Adjustable Gastric Banding

Gastric Banding

Another way to limit food intake is to place a constricting ring completely around the top end (fundus) of the stomach, creating an hour-glass effect, just like your Microsoft cursor! Except that the ring has to be placed near the upper end of the stomach, just below the junction of stomach and esophagus. This idea of gastric banding has been around for quite a number of years, and was pursued in Europe and Scandinavia particularly. Initially, readily available materials such as an arterial graft was used for the band. The results, however, were not as good as RGB or VBG and the concept has only become popular with the development of modern bands designed for the task and techniques to measure the size of the “stoma” created under the band and associated pressures. An ingenious variant, the inflatable band was developed by Dr. Kuzmak (Kuzmak, Yap et al. 1990) who devised a band with an inflatable balloon as its lining. This balloon was connected to a small reservoir which is placed under the skin of the abdomen, through which the balloon can be inflated, thus reducing the size of the stoma. It can also be deflated, thus enlarging the stoma. Even more ingenious has been the development of models which can be inserted laparoscopically, thus saving the patient the discomfort of a large incision. Since the hour glass configuration only constricts the upper stomach, with no malabsorptive effect, it acts as a pure restrictive operation. Like VBG, the favorable consequences are absence of anemia, dumping and malabsorption, while the disadvantages include the need for strict patient compliance. Long term results of this device are not yet available, but logic would suggest they are likely to be comparable to VBG results with an unknown additional effect due to manipulation of the inflatable balloon. At the present time there are two devices on the world market. The LAP-BAND manufactured by Bioenterics, Carpenteria, California and the Obtech device produced in Sweden by Obtech Medical AG. At this time only the LAP-BAND is freely available in the USA, having completed U.S. trials and been approved for use by the FDA. It is now produced by a company named Inamed. The REALIZE Band, which is the newest version of the Adjustable Gastric Band, varies from the LAP-BAND in that there is a built in website community to help keep you involved with your Band and grow a relationship with it. This community can be found at

Listing of Complications Following Gastric Banding


  • Splenic Injury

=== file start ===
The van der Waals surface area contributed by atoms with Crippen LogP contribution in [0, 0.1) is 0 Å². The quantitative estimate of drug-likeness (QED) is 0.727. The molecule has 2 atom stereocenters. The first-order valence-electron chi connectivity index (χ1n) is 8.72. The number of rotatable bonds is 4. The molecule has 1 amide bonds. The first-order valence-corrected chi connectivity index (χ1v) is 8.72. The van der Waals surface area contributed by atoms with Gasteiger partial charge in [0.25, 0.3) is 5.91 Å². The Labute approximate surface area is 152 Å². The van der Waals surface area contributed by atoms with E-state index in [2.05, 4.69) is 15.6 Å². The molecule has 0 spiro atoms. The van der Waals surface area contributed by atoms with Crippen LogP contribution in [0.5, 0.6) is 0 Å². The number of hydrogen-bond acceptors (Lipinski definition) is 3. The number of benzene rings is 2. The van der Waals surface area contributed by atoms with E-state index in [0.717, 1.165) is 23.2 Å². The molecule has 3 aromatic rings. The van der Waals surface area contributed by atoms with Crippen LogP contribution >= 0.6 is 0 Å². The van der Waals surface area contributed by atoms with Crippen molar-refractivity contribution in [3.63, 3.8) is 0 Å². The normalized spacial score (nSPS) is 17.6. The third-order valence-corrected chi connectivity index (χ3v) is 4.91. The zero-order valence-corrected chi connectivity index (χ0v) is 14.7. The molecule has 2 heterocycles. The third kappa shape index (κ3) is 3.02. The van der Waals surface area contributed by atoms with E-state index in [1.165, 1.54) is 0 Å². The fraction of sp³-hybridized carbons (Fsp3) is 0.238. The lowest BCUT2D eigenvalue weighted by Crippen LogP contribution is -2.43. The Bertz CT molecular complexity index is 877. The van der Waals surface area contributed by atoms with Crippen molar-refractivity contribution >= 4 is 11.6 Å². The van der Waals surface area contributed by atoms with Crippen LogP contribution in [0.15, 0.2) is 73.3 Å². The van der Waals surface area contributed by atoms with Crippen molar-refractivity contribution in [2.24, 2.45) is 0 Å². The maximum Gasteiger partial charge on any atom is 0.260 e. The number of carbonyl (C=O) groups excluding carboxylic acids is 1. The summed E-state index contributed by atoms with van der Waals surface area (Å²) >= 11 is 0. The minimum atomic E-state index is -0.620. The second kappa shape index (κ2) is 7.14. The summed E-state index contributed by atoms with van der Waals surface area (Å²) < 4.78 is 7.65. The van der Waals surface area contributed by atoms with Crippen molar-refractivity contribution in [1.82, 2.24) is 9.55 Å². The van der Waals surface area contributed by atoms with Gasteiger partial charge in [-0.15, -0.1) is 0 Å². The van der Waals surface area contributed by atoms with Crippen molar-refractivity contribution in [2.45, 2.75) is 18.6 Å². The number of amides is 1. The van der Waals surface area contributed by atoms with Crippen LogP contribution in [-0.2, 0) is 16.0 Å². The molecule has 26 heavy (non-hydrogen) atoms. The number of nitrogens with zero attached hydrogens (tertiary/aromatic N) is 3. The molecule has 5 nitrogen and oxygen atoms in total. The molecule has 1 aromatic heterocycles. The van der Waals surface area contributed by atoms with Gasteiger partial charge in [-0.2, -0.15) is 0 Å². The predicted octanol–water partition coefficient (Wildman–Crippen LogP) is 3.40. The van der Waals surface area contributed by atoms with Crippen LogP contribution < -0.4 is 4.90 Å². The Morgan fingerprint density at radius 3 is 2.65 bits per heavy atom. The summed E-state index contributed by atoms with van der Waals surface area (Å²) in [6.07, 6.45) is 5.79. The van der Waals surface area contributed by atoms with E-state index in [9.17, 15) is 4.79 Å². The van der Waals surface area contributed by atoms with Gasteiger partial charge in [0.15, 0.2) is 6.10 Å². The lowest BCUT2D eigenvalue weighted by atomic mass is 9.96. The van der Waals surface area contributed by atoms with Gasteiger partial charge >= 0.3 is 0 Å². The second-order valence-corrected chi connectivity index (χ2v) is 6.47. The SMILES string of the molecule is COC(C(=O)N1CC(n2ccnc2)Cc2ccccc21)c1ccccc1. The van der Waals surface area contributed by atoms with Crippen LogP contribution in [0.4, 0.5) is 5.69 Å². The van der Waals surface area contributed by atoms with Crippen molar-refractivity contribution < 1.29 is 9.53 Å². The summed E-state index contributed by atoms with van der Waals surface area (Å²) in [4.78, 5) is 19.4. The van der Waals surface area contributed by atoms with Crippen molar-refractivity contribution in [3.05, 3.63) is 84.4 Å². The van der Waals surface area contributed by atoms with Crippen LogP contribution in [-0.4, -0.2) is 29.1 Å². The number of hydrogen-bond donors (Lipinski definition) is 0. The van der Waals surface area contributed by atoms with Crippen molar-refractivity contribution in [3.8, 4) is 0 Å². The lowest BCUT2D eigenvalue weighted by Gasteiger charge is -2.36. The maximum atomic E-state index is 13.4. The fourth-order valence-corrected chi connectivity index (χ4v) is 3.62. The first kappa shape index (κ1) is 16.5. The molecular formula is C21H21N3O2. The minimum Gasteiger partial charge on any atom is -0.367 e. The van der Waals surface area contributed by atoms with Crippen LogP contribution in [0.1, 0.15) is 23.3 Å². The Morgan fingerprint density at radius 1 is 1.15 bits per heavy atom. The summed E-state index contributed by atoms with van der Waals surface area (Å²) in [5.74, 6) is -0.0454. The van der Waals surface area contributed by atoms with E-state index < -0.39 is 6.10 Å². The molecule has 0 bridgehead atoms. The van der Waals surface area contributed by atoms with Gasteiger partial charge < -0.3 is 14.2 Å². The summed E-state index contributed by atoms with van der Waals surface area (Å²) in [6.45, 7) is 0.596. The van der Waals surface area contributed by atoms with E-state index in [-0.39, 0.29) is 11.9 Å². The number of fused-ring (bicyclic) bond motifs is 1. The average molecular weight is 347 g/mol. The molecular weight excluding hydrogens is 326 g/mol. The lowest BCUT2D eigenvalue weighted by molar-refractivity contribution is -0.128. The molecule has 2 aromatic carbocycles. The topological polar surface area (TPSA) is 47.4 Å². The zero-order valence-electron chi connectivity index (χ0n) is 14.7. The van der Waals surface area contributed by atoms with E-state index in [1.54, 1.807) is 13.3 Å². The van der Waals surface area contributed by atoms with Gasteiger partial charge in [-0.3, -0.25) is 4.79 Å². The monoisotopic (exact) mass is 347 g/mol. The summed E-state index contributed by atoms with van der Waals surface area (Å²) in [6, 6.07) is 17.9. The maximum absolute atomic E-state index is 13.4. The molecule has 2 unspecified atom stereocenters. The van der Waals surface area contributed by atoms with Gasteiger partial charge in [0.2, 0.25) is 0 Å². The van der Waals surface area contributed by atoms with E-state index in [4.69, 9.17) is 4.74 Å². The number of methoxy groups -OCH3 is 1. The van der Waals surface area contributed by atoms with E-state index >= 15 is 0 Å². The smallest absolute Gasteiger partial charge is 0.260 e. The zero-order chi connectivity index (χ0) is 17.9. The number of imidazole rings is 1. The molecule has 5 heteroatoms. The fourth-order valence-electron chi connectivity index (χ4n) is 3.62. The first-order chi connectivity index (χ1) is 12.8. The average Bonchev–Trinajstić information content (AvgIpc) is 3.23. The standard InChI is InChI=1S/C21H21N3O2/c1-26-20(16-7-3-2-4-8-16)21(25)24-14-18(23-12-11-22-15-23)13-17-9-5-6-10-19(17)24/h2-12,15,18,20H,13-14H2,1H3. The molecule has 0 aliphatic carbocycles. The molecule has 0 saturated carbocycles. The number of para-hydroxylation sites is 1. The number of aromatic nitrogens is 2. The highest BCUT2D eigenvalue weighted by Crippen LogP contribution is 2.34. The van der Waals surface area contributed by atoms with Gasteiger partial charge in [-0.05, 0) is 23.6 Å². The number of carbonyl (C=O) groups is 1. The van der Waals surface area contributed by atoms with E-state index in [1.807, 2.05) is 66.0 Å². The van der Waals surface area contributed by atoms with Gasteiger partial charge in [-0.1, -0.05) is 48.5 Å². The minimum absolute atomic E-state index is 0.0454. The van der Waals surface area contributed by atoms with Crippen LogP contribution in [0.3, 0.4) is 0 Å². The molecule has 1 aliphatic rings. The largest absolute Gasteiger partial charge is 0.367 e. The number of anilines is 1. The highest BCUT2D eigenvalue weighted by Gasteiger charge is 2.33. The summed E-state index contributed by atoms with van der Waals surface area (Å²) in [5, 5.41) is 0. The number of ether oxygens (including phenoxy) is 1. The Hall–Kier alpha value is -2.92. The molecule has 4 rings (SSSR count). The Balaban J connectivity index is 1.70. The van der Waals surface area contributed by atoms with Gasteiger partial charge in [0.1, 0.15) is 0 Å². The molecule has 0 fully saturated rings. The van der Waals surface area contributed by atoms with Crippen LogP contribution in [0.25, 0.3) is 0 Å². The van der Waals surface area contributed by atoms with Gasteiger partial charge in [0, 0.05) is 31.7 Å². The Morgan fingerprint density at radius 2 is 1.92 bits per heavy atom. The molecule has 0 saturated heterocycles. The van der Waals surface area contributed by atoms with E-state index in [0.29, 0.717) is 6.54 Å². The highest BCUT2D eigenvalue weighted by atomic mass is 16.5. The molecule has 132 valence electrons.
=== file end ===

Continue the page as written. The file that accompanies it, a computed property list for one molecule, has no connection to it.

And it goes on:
• Esophageal Injury
  • Conversion to Open Procedure
  • Wound Infection


  • Band slippage
  • Reservoir deflation/leak
  • Failure to lose weight
  • Persistent vomiting
  • Acid reflux

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How is the Band Performed
Laparoscopic Adjustable Gastric Banding: A Restrictive Procedure

The Laparoscopic Adjustable Gastric Banding procedure is a purely restrictive surgical procedure in which a band is placed around the uppermost part of the stomach. This band divides the stomach into two portions: one small and one larger portion. Since the stomach is divided into smaller parts, most patients feel full faster. As the name indicates, the band is adjustable. So if the rate of weight loss is not acceptable, the band can be adjusted. Food digestion happens normally.


  • A 2004 meta-analysis of more than 22,000 patients showed that those who underwent a bariatric surgical procedure experienced complete resolution or improvement of their co-morbid conditions including diabetes, hyperlipidemia, hypertension, and obstructive sleep apnea.
  • 47.9 percent of type 2 diabetes cases were resolved.
  • Significant improvements in overall cholesterol occurred, including a boost in HDL levels.
  • 70.8 percent of hypertension cases were resolved or improved.
  • Patients lost roughly 47 percent of their excess weight.
  • The amount of food that could be consumed at a meal was restricted.
  • Food passed through the digestive tract in the usual order, allowing it to be absorbed fully by the body.
  • In studies involving more than 3,000 patients, excess weight loss ranged from 28 to 87 percent, with a minimum of two-year postoperative follow-up.
  • Band can be adjusted to increase or decrease restriction via an access port.
  • Surgery can be reversed.

Risks and Disadvantages

  • The access port may leak or twist, which can require an operation to correct the problem.
  • Surgery may not provide the necessary feeling of satisfaction that one has had enough to eat.
  • Dumping syndrome, which may provide important warning signs, does not occur.
  • Band may erode into the stomach wall.
  • Band may move or slip.
  • Weight loss is slower than that following Roux-en-Y gastric bypass surgery.
  • The procedure, like any surgical procedure, could result in death.



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